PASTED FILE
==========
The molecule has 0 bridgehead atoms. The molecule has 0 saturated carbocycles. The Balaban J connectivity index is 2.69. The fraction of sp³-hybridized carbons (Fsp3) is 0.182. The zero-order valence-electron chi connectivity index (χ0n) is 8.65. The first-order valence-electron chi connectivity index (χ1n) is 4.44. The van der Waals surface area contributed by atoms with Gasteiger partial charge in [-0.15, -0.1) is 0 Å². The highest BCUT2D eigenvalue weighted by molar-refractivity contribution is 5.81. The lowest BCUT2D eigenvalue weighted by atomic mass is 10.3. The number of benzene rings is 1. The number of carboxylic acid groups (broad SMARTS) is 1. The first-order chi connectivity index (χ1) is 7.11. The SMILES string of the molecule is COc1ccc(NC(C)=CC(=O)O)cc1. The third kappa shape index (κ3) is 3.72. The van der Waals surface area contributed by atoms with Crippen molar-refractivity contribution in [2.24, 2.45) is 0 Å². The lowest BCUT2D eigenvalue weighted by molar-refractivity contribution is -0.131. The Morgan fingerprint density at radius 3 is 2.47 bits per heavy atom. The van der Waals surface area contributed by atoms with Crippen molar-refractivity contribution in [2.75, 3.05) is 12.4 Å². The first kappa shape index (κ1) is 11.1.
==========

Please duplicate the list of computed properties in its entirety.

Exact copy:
The molecule has 0 bridgehead atoms. The molecule has 0 saturated carbocycles. The Balaban J connectivity index is 2.69. The fraction of sp³-hybridized carbons (Fsp3) is 0.182. The zero-order valence-electron chi connectivity index (χ0n) is 8.65. The first-order valence-electron chi connectivity index (χ1n) is 4.44. The van der Waals surface area contributed by atoms with Gasteiger partial charge in [-0.15, -0.1) is 0 Å². The highest BCUT2D eigenvalue weighted by molar-refractivity contribution is 5.81. The lowest BCUT2D eigenvalue weighted by atomic mass is 10.3. The number of benzene rings is 1. The number of carboxylic acid groups (broad SMARTS) is 1. The first-order chi connectivity index (χ1) is 7.11. The SMILES string of the molecule is COc1ccc(NC(C)=CC(=O)O)cc1. The third kappa shape index (κ3) is 3.72. The van der Waals surface area contributed by atoms with Crippen molar-refractivity contribution in [2.24, 2.45) is 0 Å². The lowest BCUT2D eigenvalue weighted by molar-refractivity contribution is -0.131. The Morgan fingerprint density at radius 3 is 2.47 bits per heavy atom. The van der Waals surface area contributed by atoms with Crippen molar-refractivity contribution in [2.75, 3.05) is 12.4 Å². The first kappa shape index (κ1) is 11.1.